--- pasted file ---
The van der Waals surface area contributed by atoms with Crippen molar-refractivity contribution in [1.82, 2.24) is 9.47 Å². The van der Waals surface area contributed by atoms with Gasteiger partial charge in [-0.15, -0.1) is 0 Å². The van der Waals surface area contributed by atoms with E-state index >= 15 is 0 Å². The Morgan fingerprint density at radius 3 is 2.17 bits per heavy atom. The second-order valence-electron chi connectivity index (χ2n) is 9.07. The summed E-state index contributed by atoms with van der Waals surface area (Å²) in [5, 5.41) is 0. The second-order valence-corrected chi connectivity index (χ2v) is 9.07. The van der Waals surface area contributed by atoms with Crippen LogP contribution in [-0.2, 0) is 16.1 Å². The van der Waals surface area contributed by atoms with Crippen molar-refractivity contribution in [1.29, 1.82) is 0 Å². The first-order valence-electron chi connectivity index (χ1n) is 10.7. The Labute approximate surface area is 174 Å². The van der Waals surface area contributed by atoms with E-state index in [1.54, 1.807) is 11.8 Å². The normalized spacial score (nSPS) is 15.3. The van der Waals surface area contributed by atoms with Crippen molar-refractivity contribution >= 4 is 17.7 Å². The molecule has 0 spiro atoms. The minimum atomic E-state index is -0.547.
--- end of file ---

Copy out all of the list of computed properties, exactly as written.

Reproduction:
The van der Waals surface area contributed by atoms with Crippen molar-refractivity contribution in [1.82, 2.24) is 9.47 Å². The van der Waals surface area contributed by atoms with Gasteiger partial charge in [-0.15, -0.1) is 0 Å². The van der Waals surface area contributed by atoms with E-state index >= 15 is 0 Å². The Morgan fingerprint density at radius 3 is 2.17 bits per heavy atom. The second-order valence-electron chi connectivity index (χ2n) is 9.07. The summed E-state index contributed by atoms with van der Waals surface area (Å²) in [5, 5.41) is 0. The second-order valence-corrected chi connectivity index (χ2v) is 9.07. The van der Waals surface area contributed by atoms with Crippen LogP contribution in [-0.2, 0) is 16.1 Å². The van der Waals surface area contributed by atoms with Crippen molar-refractivity contribution in [1.29, 1.82) is 0 Å². The first-order valence-electron chi connectivity index (χ1n) is 10.7. The Labute approximate surface area is 174 Å². The van der Waals surface area contributed by atoms with E-state index in [1.54, 1.807) is 11.8 Å². The normalized spacial score (nSPS) is 15.3. The van der Waals surface area contributed by atoms with Crippen molar-refractivity contribution >= 4 is 17.7 Å². The molecule has 0 spiro atoms. The minimum atomic E-state index is -0.547.